Infertile Men at Risk for Diabetes, Osteoporosis?

Medically Reviewed by Brunilda Nazario, MD on March 18, 2016
From the WebMD Archives

March 18, 2016 -- Men with low sperm counts have higher odds of getting a metabolic disease like diabetes or osteoporosis in later years, a new study says.

Metabolism refers to the chemical reactions in your body's cells that let you get or use energy from things like food. Metabolic diseases interfere with that process.

The study looks into whether infertility, in men under 50 years old, could help doctors predict whether they'll get such diseases down the road. The research appears in the journal Clinical Endocrinology.

About 15% of all couples contend with infertility, and about half the time, it's due to the man being infertile. Past studies have shown an unexplained link between men with poor semen quality and a lower life expectancy.

"There is a significant need for more studies in this field," says University of Copenhagen Professor Jens Sønksen in a statement from the European Association of Urology 2016 Congress in Munich, where the new research was presented.

Low Sperm Counts

It’s unclear to what degree young men with fertility problems have signs of low testosterone levels (also called "hypogonadism"), say Johannes Bobjer, of Skåne University Hospital and Lund University in Sweden, and colleagues. It’s also not clear whether low T is linked to a risk for osteoporosis and metabolic problems, as it is in older men.

To examine this issue, researchers studied 192 men ages 18 to 50 with a low sperm count, and compared them with an age-matched group of 199 other men.

They compared sex hormone levels and other signs, such as bone mineral density and blood sugar levels.

Low testosterone levels were 10 times higher among the men with fertility problems than among those in the control group.

A third of men with fertility problems and low T were found to also have higher blood sugar levels and lower bone mineral density in the lumbar spine compared to those with normal testosterone levels.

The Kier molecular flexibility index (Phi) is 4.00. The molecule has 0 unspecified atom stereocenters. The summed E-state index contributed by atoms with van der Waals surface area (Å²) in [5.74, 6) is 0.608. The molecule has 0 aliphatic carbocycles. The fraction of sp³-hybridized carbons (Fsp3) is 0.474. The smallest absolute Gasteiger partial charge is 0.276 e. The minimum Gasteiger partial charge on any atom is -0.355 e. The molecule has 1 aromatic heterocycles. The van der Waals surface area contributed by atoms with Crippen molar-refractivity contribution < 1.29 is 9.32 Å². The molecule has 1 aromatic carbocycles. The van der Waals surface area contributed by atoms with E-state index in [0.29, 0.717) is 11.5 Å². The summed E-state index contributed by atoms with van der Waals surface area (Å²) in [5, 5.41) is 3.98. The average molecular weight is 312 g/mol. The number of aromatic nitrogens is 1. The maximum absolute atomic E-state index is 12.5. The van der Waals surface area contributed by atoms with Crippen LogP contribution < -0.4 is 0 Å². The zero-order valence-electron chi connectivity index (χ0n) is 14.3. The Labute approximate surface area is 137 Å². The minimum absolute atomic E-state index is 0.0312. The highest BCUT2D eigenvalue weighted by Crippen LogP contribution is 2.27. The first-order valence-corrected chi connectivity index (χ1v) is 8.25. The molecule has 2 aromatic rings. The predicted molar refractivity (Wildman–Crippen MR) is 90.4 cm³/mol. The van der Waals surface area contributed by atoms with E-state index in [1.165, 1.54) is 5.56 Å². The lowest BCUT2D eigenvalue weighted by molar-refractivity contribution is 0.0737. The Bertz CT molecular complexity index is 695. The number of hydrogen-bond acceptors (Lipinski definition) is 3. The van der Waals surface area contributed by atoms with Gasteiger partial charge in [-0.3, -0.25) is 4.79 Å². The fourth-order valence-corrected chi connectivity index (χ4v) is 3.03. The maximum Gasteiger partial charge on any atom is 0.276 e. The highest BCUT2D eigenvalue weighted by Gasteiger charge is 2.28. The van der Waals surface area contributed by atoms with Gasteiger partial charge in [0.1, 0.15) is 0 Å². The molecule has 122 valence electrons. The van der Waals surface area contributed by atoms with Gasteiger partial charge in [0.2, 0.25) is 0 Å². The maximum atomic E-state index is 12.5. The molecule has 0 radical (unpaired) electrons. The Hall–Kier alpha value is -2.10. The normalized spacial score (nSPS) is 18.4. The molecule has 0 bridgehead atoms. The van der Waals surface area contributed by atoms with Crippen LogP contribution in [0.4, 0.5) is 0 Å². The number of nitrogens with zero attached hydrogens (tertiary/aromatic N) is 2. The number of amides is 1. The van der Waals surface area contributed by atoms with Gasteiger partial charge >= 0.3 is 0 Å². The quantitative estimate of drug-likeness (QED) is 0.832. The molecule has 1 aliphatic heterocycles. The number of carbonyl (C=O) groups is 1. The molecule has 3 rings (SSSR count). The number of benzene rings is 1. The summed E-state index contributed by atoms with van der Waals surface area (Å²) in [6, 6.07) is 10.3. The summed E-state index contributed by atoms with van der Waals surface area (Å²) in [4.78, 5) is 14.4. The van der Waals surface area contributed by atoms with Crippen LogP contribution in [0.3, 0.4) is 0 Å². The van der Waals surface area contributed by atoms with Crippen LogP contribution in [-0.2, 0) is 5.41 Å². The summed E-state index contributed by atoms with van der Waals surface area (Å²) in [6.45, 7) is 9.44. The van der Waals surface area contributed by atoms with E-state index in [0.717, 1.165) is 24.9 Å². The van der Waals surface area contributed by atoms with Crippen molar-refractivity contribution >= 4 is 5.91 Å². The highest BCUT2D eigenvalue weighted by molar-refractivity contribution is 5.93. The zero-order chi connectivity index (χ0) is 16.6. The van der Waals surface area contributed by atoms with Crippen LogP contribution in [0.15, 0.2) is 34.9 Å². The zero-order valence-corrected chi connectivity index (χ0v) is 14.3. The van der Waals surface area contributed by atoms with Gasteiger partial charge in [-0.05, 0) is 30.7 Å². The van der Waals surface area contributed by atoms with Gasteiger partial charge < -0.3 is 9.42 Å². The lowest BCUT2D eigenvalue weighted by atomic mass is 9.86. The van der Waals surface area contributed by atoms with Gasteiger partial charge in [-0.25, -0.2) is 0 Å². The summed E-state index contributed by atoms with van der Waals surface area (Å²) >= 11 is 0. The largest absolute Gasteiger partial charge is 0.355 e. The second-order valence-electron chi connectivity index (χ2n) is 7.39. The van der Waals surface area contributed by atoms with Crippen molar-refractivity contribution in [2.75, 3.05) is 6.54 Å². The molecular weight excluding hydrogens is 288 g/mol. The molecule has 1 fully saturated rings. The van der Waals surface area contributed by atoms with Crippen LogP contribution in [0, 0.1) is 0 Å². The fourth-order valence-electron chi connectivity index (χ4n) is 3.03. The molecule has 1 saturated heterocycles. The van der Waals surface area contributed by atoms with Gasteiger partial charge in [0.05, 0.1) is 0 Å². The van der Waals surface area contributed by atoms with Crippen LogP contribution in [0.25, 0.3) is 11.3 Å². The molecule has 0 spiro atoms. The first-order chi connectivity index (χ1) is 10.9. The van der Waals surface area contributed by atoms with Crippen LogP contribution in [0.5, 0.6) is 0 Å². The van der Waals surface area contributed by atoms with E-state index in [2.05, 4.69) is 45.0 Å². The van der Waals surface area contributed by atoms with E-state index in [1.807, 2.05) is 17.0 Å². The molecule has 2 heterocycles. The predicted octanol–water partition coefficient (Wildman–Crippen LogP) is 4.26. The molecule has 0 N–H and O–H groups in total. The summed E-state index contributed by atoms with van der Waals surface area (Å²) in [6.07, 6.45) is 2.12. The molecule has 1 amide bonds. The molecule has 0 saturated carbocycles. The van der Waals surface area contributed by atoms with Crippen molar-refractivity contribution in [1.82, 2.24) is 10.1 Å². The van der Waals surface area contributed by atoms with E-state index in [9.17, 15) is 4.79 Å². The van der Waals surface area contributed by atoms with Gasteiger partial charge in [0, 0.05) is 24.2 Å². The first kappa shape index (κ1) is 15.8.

Men with low T also had higher triglycerides (a type of fat found in the blood), signs of insulin resistance, and an increased risk of metabolic syndrome, compared to men with fertility problems but hormone levels in the normal range.

Check Hormones

Since the study showed that men with fertility problems were more likely to have low testosterone, "all men with fertility problems and any unusual signs in semen quality should have their [reproductive] hormones checked” at their first visit to a fertility specialist, says researcher Aleksander Giwercman of the Reproductive Medicine Center at Skåne University Hospital.

And given the risk of getting diabetes, those with low testosterone who are obese may want to step up their weight-loss efforts and get more physical activity, he says.

But he stopped short of saying testosterone therapy is needed to avoid a metabolic disease. That treatment should be avoided as long as a couple is receiving treatment for infertility, since receiving testosterone may also suppress sperm production, he says. What's more, it hasn’t been proved that testosterone therapy can lead to improvement for metabolic issues and bone mineral density.

Giwercman says his team would like to keep tabs on the men in the study to see whether their symptoms get worse without treatment.

What About Older Guys?

Research shows a link between low testosterone and problems such as metabolic syndrome, type 2 diabetes, cardiovascular disease, and osteoporosis in older men, but the causes aren't well-understood by scientists -- and the issue of testosterone treatment is the subject of much controversy.

"Some studies suggested that low testosterone is merely a marker [or sign] of poor general health in elderly men," the researchers behind the new study write.

Giwercman says doctors may be reluctant to start testosterone therapy in older men because of the uncertainty regarding the risks, but he recommends the treatment if a man’s testosterone levels are really low and he has no conditions, such as prostate cancer, that may complicate the treatment.

Show Sources


Bobjer, J. Clinical Endocrinology, Feb. 9, 2016.

European Association of Urology 2016 Congress, Munich.

Medscape Medical News.

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